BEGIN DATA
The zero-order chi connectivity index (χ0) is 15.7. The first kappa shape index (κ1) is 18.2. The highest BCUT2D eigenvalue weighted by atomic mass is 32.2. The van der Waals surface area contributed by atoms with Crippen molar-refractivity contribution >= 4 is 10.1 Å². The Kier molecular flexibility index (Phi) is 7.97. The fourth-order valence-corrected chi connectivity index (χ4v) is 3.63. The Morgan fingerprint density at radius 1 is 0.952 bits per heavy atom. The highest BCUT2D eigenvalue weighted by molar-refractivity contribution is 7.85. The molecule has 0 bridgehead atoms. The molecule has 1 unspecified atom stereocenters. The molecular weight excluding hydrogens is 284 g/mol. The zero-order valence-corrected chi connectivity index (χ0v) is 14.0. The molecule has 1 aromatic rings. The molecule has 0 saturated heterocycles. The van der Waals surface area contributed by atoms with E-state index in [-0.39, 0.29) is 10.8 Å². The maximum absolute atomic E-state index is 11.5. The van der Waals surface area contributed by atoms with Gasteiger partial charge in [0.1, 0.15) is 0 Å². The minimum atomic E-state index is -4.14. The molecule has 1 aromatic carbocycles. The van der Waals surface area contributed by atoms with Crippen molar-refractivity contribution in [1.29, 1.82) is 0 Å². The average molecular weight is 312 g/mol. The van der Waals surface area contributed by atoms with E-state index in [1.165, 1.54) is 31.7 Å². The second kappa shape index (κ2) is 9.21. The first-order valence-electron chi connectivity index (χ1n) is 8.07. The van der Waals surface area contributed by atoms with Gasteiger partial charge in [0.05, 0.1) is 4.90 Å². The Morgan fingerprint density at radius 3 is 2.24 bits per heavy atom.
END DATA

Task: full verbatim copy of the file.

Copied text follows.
The zero-order chi connectivity index (χ0) is 15.7. The first kappa shape index (κ1) is 18.2. The highest BCUT2D eigenvalue weighted by atomic mass is 32.2. The van der Waals surface area contributed by atoms with Crippen molar-refractivity contribution >= 4 is 10.1 Å². The Kier molecular flexibility index (Phi) is 7.97. The fourth-order valence-corrected chi connectivity index (χ4v) is 3.63. The Morgan fingerprint density at radius 1 is 0.952 bits per heavy atom. The highest BCUT2D eigenvalue weighted by molar-refractivity contribution is 7.85. The molecule has 0 bridgehead atoms. The molecule has 1 unspecified atom stereocenters. The molecular weight excluding hydrogens is 284 g/mol. The zero-order valence-corrected chi connectivity index (χ0v) is 14.0. The molecule has 1 aromatic rings. The molecule has 0 saturated heterocycles. The van der Waals surface area contributed by atoms with E-state index in [-0.39, 0.29) is 10.8 Å². The maximum absolute atomic E-state index is 11.5. The van der Waals surface area contributed by atoms with Gasteiger partial charge in [0.1, 0.15) is 0 Å². The minimum atomic E-state index is -4.14. The molecule has 1 aromatic carbocycles. The van der Waals surface area contributed by atoms with Crippen molar-refractivity contribution in [1.29, 1.82) is 0 Å². The average molecular weight is 312 g/mol. The van der Waals surface area contributed by atoms with E-state index in [1.165, 1.54) is 31.7 Å². The second kappa shape index (κ2) is 9.21. The first-order valence-electron chi connectivity index (χ1n) is 8.07. The van der Waals surface area contributed by atoms with Gasteiger partial charge in [0.05, 0.1) is 4.90 Å². The Morgan fingerprint density at radius 3 is 2.24 bits per heavy atom.